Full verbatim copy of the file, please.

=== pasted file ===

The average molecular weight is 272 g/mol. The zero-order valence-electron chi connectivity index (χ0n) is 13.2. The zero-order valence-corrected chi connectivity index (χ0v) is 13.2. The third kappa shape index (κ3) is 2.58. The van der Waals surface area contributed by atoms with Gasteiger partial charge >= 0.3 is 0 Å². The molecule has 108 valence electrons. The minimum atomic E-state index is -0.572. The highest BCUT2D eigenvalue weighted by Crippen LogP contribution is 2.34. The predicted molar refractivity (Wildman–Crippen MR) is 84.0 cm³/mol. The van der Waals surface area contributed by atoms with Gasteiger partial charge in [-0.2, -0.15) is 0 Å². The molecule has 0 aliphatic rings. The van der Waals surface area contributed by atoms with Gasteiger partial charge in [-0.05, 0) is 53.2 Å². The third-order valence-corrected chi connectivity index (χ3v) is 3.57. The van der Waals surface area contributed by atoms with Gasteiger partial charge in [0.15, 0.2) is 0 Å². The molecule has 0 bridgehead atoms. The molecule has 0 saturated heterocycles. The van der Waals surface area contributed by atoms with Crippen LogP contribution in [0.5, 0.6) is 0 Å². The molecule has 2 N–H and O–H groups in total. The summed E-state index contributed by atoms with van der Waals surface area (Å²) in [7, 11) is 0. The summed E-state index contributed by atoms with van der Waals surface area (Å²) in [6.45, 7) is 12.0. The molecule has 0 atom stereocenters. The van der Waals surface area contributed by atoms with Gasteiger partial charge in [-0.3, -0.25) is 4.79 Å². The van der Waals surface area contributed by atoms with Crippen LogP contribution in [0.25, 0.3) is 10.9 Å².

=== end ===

The average molecular weight is 272 g/mol. The zero-order valence-electron chi connectivity index (χ0n) is 13.2. The zero-order valence-corrected chi connectivity index (χ0v) is 13.2. The third kappa shape index (κ3) is 2.58. The van der Waals surface area contributed by atoms with Gasteiger partial charge >= 0.3 is 0 Å². The molecule has 108 valence electrons. The minimum atomic E-state index is -0.572. The highest BCUT2D eigenvalue weighted by Crippen LogP contribution is 2.34. The predicted molar refractivity (Wildman–Crippen MR) is 84.0 cm³/mol. The van der Waals surface area contributed by atoms with Gasteiger partial charge in [-0.2, -0.15) is 0 Å². The molecule has 0 aliphatic rings. The van der Waals surface area contributed by atoms with Gasteiger partial charge in [-0.05, 0) is 53.2 Å². The third-order valence-corrected chi connectivity index (χ3v) is 3.57. The van der Waals surface area contributed by atoms with Gasteiger partial charge in [0.15, 0.2) is 0 Å². The molecule has 0 bridgehead atoms. The molecule has 0 saturated heterocycles. The van der Waals surface area contributed by atoms with Crippen LogP contribution in [0.5, 0.6) is 0 Å². The molecule has 2 N–H and O–H groups in total. The summed E-state index contributed by atoms with van der Waals surface area (Å²) in [7, 11) is 0. The summed E-state index contributed by atoms with van der Waals surface area (Å²) in [6.45, 7) is 12.0. The molecule has 0 atom stereocenters. The van der Waals surface area contributed by atoms with Gasteiger partial charge in [-0.3, -0.25) is 4.79 Å². The van der Waals surface area contributed by atoms with Crippen LogP contribution in [0.25, 0.3) is 10.9 Å².